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What Role Should The Israeli-Palestinian Conflict Play In U.S. Policy?

AILSA CHANG, HOST:

President Joe Biden had hoped to shift U.S. foreign policy away from the Middle East. But continued airstrikes, rioting in the streets and a rising death toll - which has been many times higher in Gaza than in Israel - have thrust the Israeli-Palestinian conflict back onto the Biden administration's agenda. In a call with Israeli Prime Minister Benjamin Netanyahu yesterday, Biden said he hopes for a quick end to the hostilities. He reassured Israel of his unwavering support. But just what should U.S. support look like? Well, to help us answer that question, we called Lucy Kurtzer-Ellenbogen, who heads the Israeli-Palestinian conflict program at the U.S. Institute of Peace. Welcome.

LUCY KURTZER-ELLENBOGEN: Thank you for having me.

CHANG: Let's just start with a bit of a look back before we look forward. Tell us; why has this conflict historically been such a challenge for U.S. administrations?

KURTZER-ELLENBOGEN: Well, Ailsa, as you noted, this is a - it's a movie that keeps on repeating itself. And successive administrations have found themselves confronting these same dynamics to varying degrees. Part of the challenges that in between these explosions that we see - there's a whole host of smoldering dynamics, drivers, spoiler behaviors on both sides that tend not to get addressed. And so until those underlying dynamics are addressed, I think we're unfortunately going to keep seeing this cycle.

CHANG: Well, the U.S. has historically been the only country to be an effective international peace broker in this conflict. But what role do you think this conflict should be playing in U.S. policy?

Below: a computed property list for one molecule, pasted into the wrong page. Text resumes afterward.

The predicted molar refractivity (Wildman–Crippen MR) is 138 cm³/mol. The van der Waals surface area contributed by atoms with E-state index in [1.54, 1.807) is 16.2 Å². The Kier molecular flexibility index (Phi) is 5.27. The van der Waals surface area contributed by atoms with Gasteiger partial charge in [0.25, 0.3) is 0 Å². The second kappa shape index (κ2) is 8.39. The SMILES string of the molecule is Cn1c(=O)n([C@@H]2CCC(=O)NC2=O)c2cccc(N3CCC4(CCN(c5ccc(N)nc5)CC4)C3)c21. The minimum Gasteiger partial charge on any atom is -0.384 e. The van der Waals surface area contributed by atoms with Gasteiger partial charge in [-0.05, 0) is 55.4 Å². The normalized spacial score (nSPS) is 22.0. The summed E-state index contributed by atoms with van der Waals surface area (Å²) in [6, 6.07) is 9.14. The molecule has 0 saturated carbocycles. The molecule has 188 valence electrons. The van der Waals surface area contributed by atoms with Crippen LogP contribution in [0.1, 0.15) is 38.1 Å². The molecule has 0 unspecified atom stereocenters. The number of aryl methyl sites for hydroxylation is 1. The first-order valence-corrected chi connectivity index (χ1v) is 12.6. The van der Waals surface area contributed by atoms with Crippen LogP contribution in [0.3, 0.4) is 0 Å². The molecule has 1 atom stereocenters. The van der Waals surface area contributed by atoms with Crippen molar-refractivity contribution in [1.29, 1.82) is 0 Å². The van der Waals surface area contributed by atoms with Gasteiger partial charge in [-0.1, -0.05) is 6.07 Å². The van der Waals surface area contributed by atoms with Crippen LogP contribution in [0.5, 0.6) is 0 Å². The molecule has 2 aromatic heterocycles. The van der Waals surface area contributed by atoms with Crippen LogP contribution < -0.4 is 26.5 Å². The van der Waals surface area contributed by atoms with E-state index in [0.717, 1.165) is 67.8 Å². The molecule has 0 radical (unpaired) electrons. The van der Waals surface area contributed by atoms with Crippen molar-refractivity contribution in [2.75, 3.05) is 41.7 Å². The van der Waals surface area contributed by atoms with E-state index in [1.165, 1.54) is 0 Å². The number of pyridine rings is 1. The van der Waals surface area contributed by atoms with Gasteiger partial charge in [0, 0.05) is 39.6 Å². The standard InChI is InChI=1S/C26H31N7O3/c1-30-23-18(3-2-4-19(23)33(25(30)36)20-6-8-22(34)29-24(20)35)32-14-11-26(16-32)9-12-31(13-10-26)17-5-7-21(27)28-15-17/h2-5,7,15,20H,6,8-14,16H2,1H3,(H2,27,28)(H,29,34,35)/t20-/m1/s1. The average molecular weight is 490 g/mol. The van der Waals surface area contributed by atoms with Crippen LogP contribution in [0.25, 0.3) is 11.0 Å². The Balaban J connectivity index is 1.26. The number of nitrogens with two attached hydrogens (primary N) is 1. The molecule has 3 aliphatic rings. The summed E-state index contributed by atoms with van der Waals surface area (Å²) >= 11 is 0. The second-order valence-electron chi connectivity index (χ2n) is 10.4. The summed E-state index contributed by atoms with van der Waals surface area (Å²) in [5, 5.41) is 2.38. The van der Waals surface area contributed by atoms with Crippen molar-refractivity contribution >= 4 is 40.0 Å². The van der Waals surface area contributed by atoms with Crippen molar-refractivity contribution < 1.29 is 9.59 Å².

KURTZER-ELLENBOGEN: Well, what you definitely are seeing with the current administration is a very clear decision that I think it made - didn't just stumble into - to deprioritize this conflict, to not be as engaged as you've seen other administrations before it be. We have to recall that President Biden was vice president during two terms of President Obama, who in both terms engaged forcefully right out the gate in his first administration and then a big push to final status negotiations and really got burnt both times. So we have to remember that President Biden is coming in with that memory. He's surrounded by an extremely experienced foreign policy team but also many of whom were around at that time.

And as this administration comes in facing a whole host of pressing domestic concerns, I think what you're seeing is an administration that has said, this conflict does not yield much political and, you know, even foreign policy benefit when we try to expend significant resources. I think what we're going to have to watch is, does it reverse that approach? I mean, right now, obviously, the U.S. administration, like other actors, are engaged in trying to bring about a de-escalation and end to the immediate shooting. But the question is how actively he engages when that doesn't have to be accomplished.

CHANG: Yeah. Well, anything specific that you can point to that the Biden administration needs to do in order to be an effective broker here?

KURTZER-ELLENBOGEN: Certainly. I think the goal that set itself of resetting the relationship, reestablishing a relationship with the Palestinians will be important. You cannot be an effective broker if you're really only talking to and engaging one side. So that's No. 1. One of the challenges the administration is going to face is increasing pressure, which it will see also domestically - and you already see it brewing - over where to put its emphasis and its lens on this conflict.

There is a stronger push by many for this administration to focus heavily on human rights issues and for many what it sees to be human rights abuses on the part of Israel towards the Palestinians. And this administration itself has come out from the beginning saying that it does plan to put more focus on human rights globally. And so I think you're going to see this administration facing a lot of pressure as it turns - or when it turns its attention to this conflict and how it calibrates and walks that tightrope as it navigates being an effective and credible broker for both sides.

CHANG: Lucy Kurtzer-Ellenbogen heads the Israeli-Palestinian conflict program at the U.S. Institute of Peace. Thank you very much for joining us today.

KURTZER-ELLENBOGEN: Thank you, Ailsa. Transcript provided by NPR, Copyright NPR.

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